PostPosted: Sat Jan 04, 2020 7:48 am 
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Gadianton wrote:
At this point, the entirety of the Church membership is oddly in this weird state of overt complicity in letting the leaders get away with a transparent untruth. They are basically saying that they know the leadership is fraudulent but support them anyway. Really weird.

And statements encouraging obedience even when it is wrong and messages like "Wrong Roads" sure seem to encourage such patterns.


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 Post subject: Re: My Anecdotal Experience with the $100B Revelation
PostPosted: Sat Jan 04, 2020 7:11 pm 
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meadowchick wrote:
And statements encouraging obedience even when it is wrong and messages like "Wrong Roads" sure seem to encourage such patterns.


yeah, not to mention, "Have the faith NOT to be healed".

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 Post subject: Re: My Anecdotal Experience with the $100B Revelation
PostPosted: Mon Jan 06, 2020 10:49 am 
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Gadianton wrote:
They are basically saying that they know the leadership is fraudulent but support them anyway.

Think about that for a moment: What an utterly FANTASTIC position for any leader, anywhere, to find himself in!!

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 Post subject: Re: My Anecdotal Experience with the $100B Revelation
PostPosted: Mon Jan 06, 2020 11:00 am 
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Dr. Shades wrote:
Gadianton wrote:
They are basically saying that they know the leadership is fraudulent but support them anyway.

Think about that for a moment: What an utterly FANTASTIC position for any leader, anywhere, to find himself in!!

Downright Trumpian.

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 Post subject: Re: My Anecdotal Experience with the $100B Revelation
PostPosted: Mon Jan 06, 2020 11:11 am 
God
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Simon Southerton wrote:
I think the $100B reveal is going to be a sleeper issue.

I think this is a good way to put it. As a believer, I was very proud of all of the money that I assumed the church was spending on humanitarian efforts. I assumed it was probably hundreds of millions per year. I assumed it was a very significant percentage of the church's annual income.

Members today don't get to feel that pride. Instead, they get to feel proud that their church is hoarding vast sums of money. Maybe this doesn't cause 20% of the church to walk out in disgust, but it does give them one less reason to believe that the church is a major force for good in the world.

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 Post subject: Re: My Anecdotal Experience with the $100B Revelation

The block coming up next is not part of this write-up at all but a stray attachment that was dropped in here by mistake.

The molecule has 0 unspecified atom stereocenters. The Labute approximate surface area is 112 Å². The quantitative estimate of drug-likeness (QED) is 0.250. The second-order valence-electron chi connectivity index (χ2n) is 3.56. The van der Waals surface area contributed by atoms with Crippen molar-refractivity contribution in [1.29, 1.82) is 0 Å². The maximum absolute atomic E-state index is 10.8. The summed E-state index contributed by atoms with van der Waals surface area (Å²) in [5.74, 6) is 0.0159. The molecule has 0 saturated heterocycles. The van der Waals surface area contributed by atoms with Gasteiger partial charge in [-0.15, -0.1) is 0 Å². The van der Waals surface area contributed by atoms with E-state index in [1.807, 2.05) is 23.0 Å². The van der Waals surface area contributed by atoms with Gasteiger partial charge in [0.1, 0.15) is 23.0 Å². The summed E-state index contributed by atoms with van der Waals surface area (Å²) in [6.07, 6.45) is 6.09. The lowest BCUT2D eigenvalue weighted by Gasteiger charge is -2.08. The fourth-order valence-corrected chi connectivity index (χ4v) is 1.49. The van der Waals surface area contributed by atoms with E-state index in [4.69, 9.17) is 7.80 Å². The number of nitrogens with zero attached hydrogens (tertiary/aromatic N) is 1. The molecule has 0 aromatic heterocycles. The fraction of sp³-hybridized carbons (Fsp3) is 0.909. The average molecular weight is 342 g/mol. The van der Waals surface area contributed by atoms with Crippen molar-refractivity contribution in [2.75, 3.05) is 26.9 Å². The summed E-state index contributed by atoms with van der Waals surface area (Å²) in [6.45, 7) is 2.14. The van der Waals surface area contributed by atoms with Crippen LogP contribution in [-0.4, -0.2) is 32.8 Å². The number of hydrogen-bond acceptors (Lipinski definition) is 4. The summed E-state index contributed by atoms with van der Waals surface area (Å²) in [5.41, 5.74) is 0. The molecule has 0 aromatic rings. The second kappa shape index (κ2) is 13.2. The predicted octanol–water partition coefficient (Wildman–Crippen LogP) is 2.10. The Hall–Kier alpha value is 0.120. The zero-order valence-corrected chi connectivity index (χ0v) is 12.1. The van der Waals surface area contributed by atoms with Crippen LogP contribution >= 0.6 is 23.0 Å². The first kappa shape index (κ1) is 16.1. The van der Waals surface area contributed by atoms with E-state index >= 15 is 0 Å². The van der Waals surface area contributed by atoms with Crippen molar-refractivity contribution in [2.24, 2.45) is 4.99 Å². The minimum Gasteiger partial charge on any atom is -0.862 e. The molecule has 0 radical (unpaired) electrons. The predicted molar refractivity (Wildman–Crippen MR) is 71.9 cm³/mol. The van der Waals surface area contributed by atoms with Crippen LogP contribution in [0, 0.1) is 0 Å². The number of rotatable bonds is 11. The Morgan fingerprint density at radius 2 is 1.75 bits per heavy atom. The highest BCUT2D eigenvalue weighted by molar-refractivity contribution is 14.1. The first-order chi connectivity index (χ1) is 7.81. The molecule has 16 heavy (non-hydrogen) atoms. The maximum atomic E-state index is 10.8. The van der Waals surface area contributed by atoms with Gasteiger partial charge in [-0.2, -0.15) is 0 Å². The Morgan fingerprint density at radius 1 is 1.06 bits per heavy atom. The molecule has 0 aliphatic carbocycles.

PostPosted: Mon Jan 06, 2020 1:59 pm 
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Gadianton wrote:
At this point, the entirety of the Church membership is oddly in this weird state of overt complicity in letting the leaders get away with a transparent untruth. They are basically saying that they know the leadership is fraudulent but support them anyway. Really weird.


Ultimately, the only argument the LDS have left is the same one Catholics use to explain the Borgia popes: They Have The Keys.


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 Post subject: Re: My Anecdotal Experience with the $100B Revelation
PostPosted: Mon Jan 06, 2020 2:01 pm 
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I imagine the whole point of the $100B is so that church HQ can run without tithing of the members. And, ironically, the $100B may cause the members to stop paying tithing.


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 Post subject: Re: My Anecdotal Experience with the $100B Revelation
PostPosted: Mon Jan 06, 2020 3:12 pm 
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lemuel wrote:
I imagine the whole point of the $100B is so that church HQ can run without tithing of the members. And, ironically, the $100B may cause the members to stop paying tithing.

I think that $100B is sufficient to run the church without tithing if the investments are doing well. I imagine that they are trying to save up a sum that will insulate them from the need for tithing and the condition of the markets entirely. How much is that? $500B? $1 trillion? How much does it take to guarantee $6B+ per year at very low risk?

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 Post subject: Re: My Anecdotal Experience with the $100B Revelation
PostPosted: Mon Jan 06, 2020 3:30 pm 
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fetchface wrote:
I think that $100B is sufficient to run the church without tithing if the investments are doing well. I imagine that they are trying to save up a sum that will insulate them from the need for tithing and the condition of the markets entirely. How much is that? $500B? $1 trillion? How much does it take to guarantee $6B+ per year at very low risk?


https://www.cnbc.com/2017/06/18/the-sp-500-has-already-met-its-average-return-for-a-full-year.html

Says the S&P 500 has averaged a 9.8% return over the last 90 years. So with $100B they should be fine without our tithes.

Also show your wife Rock Waterman's post on tithing if she hasn't seen it yet. tl;dr: We should be paying on surplus, not gross or net income . http://puremormonism.blogspot.com/2012/12/are-we-paying-too-much-tithing.html